Longlisted Poem 2012
Brae High School, Shetland
From the rattle of rivets, forged from raw iron,
past sunset they sing, sailing southwards swiftly,
travelling in bleached timber. Torvik orders them onwards
as their ship nears the shoreline, sifting a thousand salty eyes.
Lightning unlatches the boom, berserkers bustling and burning;
cinders singe the sail, embers kiss the keel.
The watchman warns of a wave-rider, rushed under ocean.
The vessel sinks and smoulders, swallowed by sea-swell.
Torvik tussles between tides, iced-eyes stare skyward;
some descend into darkness, drowning in gusts of shadow.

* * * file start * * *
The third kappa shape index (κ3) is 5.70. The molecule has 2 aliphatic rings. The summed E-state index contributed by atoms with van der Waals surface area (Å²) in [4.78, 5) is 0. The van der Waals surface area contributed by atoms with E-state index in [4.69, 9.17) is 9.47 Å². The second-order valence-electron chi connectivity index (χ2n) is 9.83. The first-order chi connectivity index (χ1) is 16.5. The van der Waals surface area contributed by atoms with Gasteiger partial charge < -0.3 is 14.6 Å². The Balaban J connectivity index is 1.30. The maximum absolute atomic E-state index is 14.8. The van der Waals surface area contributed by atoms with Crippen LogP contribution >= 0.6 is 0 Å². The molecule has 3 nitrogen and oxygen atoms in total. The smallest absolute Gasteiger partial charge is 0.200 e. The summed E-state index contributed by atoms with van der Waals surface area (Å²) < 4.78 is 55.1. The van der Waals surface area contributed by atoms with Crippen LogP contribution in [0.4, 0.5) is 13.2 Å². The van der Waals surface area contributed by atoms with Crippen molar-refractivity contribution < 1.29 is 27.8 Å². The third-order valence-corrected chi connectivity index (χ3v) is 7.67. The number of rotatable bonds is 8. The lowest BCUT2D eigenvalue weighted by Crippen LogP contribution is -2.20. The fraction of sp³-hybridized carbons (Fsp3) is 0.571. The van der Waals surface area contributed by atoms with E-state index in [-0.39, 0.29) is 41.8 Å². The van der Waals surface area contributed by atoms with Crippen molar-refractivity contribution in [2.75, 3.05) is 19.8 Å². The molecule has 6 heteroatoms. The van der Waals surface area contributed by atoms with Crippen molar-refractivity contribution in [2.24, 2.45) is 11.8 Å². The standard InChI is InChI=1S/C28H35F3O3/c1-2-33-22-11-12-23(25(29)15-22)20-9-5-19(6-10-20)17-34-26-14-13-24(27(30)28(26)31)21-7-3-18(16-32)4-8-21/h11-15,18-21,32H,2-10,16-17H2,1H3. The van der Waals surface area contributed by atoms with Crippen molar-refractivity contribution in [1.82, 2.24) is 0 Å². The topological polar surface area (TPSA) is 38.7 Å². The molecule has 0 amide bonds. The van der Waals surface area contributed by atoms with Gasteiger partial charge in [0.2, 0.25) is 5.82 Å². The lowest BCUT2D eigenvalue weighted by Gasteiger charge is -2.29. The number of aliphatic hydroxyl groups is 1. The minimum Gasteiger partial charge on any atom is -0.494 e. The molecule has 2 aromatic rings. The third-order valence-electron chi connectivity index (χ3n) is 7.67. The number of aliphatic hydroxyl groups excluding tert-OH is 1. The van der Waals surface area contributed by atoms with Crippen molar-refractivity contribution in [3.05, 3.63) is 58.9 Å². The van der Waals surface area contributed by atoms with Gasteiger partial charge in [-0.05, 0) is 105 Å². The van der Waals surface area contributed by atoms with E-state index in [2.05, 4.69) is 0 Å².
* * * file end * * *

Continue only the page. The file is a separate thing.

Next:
Awash on a beach, axes strewn across a sliver of sand,
survivors venture towards Torvik, slathered in moonlight.
Strangers stride beside them, coursing through corpses;
they ooze of innocence, slow and slender and crooked,
and glow in the gloom, guiding Torvik’s tide-crawlers,
like wavering wisps, grass looming under leather.
Darkness deludes the horizon, hills smothered in dawn;
sky-flame mumbles above, where blackened ashes seep.
Around an orifice of fire, Torvik observes the lupine villagers:
steadings of stone undaunted, glowering women in their wake;
locales cleared for sailors, silence sought by the native leader;
the crowd stumbles still, before warriors raw and restless,
before brandished blades, black and belligerent,
iron rising to rupture bone, bodies bludgeoned, bespattered.
Then Torvik spies his sword: the bloody hilt and haft
like his new homeland, honoured with the name ‘Hjaltland!’
© Peter Ratter
- Date January 9, 2015
- Tags 2012 Voyages - Longlisted Poems